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NAME - implements formulas "plus a constant".


This file implements the FormulaUpToConstant object, which is a formula that is only unique up to a constant (i.e., this is an anti-derivative). Students must include the "+C" as part of their answers, but they can use any (single-letter) constant that they want, and it doesn't have to be the one the professor used.

To use FormulaUpToConstant objects, load this macro file at the top of your problem:


then create a formula with constant as follows:

        $f = FormulaUpToConstant("sin(x)+C");

Note that the C should NOT already be a variable in the Context; the FormulaUpToConstant object will handle adding it in for you. If you don't include a constant in your formula (i.e., if all the variables that you used are already in your Context, then the FormulaUpToConstant object will add "+C" for you.

The FormulaUpToConstant should work like any normal Formula, and in particular, you use $f->cmp to get its answer checker.


Note that the FormulaUpToConstant object creates its own private copy of the current Context (so that it can add variables without affecting the rest of the problem). You should not notice this in general, but if you need to access that context, use $f->{context}. E.g.


would make the current context the one being used by the FormulaUpToConstant, while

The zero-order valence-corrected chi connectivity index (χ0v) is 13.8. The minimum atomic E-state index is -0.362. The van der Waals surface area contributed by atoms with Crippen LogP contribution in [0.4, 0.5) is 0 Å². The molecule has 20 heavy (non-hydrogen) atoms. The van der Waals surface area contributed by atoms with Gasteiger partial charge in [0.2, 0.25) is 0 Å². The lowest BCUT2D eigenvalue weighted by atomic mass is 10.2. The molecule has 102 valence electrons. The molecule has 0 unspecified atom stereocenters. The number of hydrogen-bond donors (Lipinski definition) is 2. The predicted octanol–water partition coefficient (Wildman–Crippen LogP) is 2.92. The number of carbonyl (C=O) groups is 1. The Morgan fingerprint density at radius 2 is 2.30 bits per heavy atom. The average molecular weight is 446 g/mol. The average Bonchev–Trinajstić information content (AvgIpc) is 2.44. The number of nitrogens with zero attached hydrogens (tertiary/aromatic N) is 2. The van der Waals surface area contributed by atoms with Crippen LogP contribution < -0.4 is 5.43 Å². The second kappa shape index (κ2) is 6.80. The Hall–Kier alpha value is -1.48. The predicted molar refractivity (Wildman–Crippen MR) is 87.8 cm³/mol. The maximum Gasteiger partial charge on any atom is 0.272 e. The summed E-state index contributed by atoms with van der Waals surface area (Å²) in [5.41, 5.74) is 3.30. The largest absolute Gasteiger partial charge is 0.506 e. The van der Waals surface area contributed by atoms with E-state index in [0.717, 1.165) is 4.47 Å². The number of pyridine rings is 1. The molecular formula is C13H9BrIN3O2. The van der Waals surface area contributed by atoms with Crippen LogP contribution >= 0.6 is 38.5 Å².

would return a list of the variables in the private context.

To get the name of the constant in use in the formula, use


If you combine a FormulaUpToConstant with other formulas, the result will be a new FormulaUpToConstant object, with a new Context, and potentially a new + C added to it. This is likely not what you want. Instead, you should convert back to a Formula first, then combine with other objects, then convert back to a FormulaUpToConstant, if necessary. To do this, use the removeConstant() method:

        $f = FormulaUpToConstant("sin(x)+C");
        $g = Formula("cos(x)");
        $h = $f->removeConstant + $g;  # $h will be "sin(x)+cos(x)"
        $h = FormulaUpToConstant($h);  # $h will be "sin(x)+cos(x)+C"

The answer evaluator by default will give "helpful" messages to the student when the "+ C" is left out. You can turn off these messages using the showHints option to the cmp() method:

        ANS($f->cmp(showHints => 0));

One of the hints is about whether the student's answer is linear in the arbitrary constant. This test requires differentiating the student answer. Since there are times when that could be problematic, you can disable that test via the showLinearityHints flag. (Note: setting showHints to 0 also disables these hints.)

        ANS($f->cmp(showLinearityHints => 0));

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